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dear winged, by erin murphy


The opposite of water,
lighter than dried ink, thinner
than a garlic bulb’s paper

skin. The thought before
we think, echo set adrift,
white silk ribbon unraveling

on an unexpected gift.
Cacophony of moths. Fragile
as egg shells — and as strong.

The way we leave this
place. The only grace note
in our only song.

Danielle Vogel


After a while you learn the subtle difference
Between holding a hand and chaining a soul,
And you learn that love doesn’t mean leaning
And company doesn’t mean security.

And you begin to learn that kisses aren’t contracts
And presents aren’t promises …

After a while you learn…
That even sunshine burns if you get too much.

So you plant your garden and decorate your own soul,
Instead of waiting for someone to bring you flowers.


- Jorge Luis Borges (via anemptyspace)

(Source: oofpoetry)


Depression does not always mean
Beautiful girls shattering at the wrists
A glorified, heroic battle for your sanity
Or mothers that never got the chance to say good-bye

Sometimes depression means
Not getting out of bed for three days
Because your feet refuse to believe
That they will not shatter upon impact with the floor

Sometimes depression means
That summoning the willpower
To go downstairs and do the laundry
Is the most impressive thing you accomplish that week

Sometimes depression means
Lying on the floor staring at the ceiling for hours
Because you cannot convince your body
That it is capable of movement

Sometimes depression means
Not being able to write for weeks
Because the only words you have to offer the world
Are trapped and drowning and I swear to God I’m trying

Sometimes depression means
That every single bone in your body aches
But you have to keep going through the motions
Because you are not allowed to call in to work depressed

Sometimes depression means
Ignoring every phone call for an entire month
Because yes, they have the right number
But you’re not the person they’re looking for, not anymore


- by “Alexandra” Tilton, NH (Teen Ink: November 2013 Issue)

(Source: capellinis)

In My Own Quietly Explosive Here by June Jordan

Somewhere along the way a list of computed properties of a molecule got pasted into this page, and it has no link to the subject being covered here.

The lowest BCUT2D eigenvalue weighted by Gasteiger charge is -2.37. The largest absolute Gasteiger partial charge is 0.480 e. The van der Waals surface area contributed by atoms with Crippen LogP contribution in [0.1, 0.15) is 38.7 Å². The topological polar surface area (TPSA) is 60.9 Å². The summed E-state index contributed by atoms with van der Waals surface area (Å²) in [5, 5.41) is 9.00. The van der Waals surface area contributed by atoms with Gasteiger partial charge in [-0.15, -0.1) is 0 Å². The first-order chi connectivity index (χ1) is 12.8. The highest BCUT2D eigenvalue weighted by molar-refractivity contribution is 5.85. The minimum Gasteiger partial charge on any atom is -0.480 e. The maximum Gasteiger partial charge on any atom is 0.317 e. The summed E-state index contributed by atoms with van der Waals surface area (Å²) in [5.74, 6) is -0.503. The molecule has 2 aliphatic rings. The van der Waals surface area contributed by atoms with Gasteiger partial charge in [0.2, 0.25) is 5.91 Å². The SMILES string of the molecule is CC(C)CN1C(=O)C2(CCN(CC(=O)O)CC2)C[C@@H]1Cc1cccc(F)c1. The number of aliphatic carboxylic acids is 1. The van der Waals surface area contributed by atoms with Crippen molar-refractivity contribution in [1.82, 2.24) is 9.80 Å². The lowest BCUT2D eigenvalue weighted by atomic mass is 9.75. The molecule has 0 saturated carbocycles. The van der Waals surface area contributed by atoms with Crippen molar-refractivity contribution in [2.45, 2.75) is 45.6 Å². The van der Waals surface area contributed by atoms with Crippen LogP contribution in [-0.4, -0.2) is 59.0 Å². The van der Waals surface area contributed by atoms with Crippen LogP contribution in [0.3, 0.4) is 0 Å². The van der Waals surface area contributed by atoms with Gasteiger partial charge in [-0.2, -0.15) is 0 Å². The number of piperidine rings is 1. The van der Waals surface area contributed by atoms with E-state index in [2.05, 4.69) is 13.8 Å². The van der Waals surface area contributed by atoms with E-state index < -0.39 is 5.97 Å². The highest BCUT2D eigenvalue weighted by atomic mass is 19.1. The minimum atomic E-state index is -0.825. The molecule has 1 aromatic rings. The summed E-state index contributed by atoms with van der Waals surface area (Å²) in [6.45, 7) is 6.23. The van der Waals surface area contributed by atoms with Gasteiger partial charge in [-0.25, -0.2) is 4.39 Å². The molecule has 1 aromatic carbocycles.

In my own quietly explosive here
all silence isolates
to kill the artificial suffocates
a hunger

Likely dying underground
in circles hold together
develop still regardless.

June Jordan
Directed by Desire: The Collected Poems of June Jordan
p. 70 

by Stephen Dobyns

"nobody can save you but
you will be put again and again
into nearly impossible
they will attempt again and again
through subterfuge, guise and
to make you submit, quit and/or die quietly
nobody can save you but
and it will be easy enough to fail
so very easily
but don’t, don’t, don’t."

Poem: Sorting Laundry [Excerpt]

If you were to leave me,
if I were to fold
only my own clothes,

the convexes and concaves
of my blouses, panties, stockings, bras
turned upon themselves,

a mountain of unsorted wash
could not fill
the empty side of the bed.

-Elisavietta Ritchie


Poem No. 3 by Sonia Sanchez (shAke loose my skin)


was not always so cheap, so little.
It came grained on my father’s back,
scrawled on the blue workshirt
like the edges of waves
fatigue had washed up,
a chart of how high
his prayers had got that day,
how hard the curses had rained down.
You could shake it
out of him, off those shirts
and taste the tired
that he was.

Susan Facknitz

No One by Ewa Lipska


I agree to this landscape
which does not exist.

The father is holding a violin.
Children are licking at the sound.

A draft
brushes the rose petals.

Then the war. We lose sight of one another.
Huddled in full sentences, words are in hiding.

An empty room
parked in the twilight
of an old apartment house.

Please leave a message,
says no one.

(Translated by Robin Davidson and Ewa Nowakowska)

(Source: )

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